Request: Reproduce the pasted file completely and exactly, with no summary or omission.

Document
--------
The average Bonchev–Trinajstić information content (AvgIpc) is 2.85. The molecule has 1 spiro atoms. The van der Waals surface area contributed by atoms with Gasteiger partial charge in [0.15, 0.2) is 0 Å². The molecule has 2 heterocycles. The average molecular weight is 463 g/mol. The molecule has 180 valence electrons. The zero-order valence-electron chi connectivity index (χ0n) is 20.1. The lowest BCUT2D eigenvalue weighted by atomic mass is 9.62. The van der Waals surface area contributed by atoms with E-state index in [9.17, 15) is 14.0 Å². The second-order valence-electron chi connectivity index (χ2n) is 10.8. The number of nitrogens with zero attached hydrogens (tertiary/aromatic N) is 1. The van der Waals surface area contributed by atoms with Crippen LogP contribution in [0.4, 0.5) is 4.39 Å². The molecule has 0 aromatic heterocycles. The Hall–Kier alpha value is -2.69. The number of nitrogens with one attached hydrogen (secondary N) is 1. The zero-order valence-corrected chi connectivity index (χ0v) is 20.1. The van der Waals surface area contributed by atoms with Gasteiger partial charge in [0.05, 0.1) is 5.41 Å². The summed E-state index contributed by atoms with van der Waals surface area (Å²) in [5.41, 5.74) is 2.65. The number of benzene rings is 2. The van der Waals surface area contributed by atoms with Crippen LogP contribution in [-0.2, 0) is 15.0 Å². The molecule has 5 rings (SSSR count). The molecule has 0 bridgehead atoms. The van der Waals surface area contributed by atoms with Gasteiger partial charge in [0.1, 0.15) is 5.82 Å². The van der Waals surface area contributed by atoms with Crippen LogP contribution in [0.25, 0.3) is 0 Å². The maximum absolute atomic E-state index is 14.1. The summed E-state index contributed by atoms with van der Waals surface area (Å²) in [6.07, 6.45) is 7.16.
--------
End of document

The average Bonchev–Trinajstić information content (AvgIpc) is 2.85. The molecule has 1 spiro atoms. The van der Waals surface area contributed by atoms with Gasteiger partial charge in [0.15, 0.2) is 0 Å². The molecule has 2 heterocycles. The average molecular weight is 463 g/mol. The molecule has 180 valence electrons. The zero-order valence-electron chi connectivity index (χ0n) is 20.1. The lowest BCUT2D eigenvalue weighted by atomic mass is 9.62. The van der Waals surface area contributed by atoms with E-state index in [9.17, 15) is 14.0 Å². The second-order valence-electron chi connectivity index (χ2n) is 10.8. The number of nitrogens with zero attached hydrogens (tertiary/aromatic N) is 1. The van der Waals surface area contributed by atoms with Crippen LogP contribution in [0.4, 0.5) is 4.39 Å². The molecule has 0 aromatic heterocycles. The Hall–Kier alpha value is -2.69. The number of nitrogens with one attached hydrogen (secondary N) is 1. The zero-order valence-corrected chi connectivity index (χ0v) is 20.1. The van der Waals surface area contributed by atoms with Gasteiger partial charge in [0.05, 0.1) is 5.41 Å². The summed E-state index contributed by atoms with van der Waals surface area (Å²) in [5.41, 5.74) is 2.65. The number of benzene rings is 2. The van der Waals surface area contributed by atoms with Crippen LogP contribution in [-0.2, 0) is 15.0 Å². The molecule has 5 rings (SSSR count). The molecule has 0 bridgehead atoms. The van der Waals surface area contributed by atoms with Gasteiger partial charge in [0.1, 0.15) is 5.82 Å². The van der Waals surface area contributed by atoms with Crippen LogP contribution in [0.25, 0.3) is 0 Å². The maximum absolute atomic E-state index is 14.1. The summed E-state index contributed by atoms with van der Waals surface area (Å²) in [6.07, 6.45) is 7.16.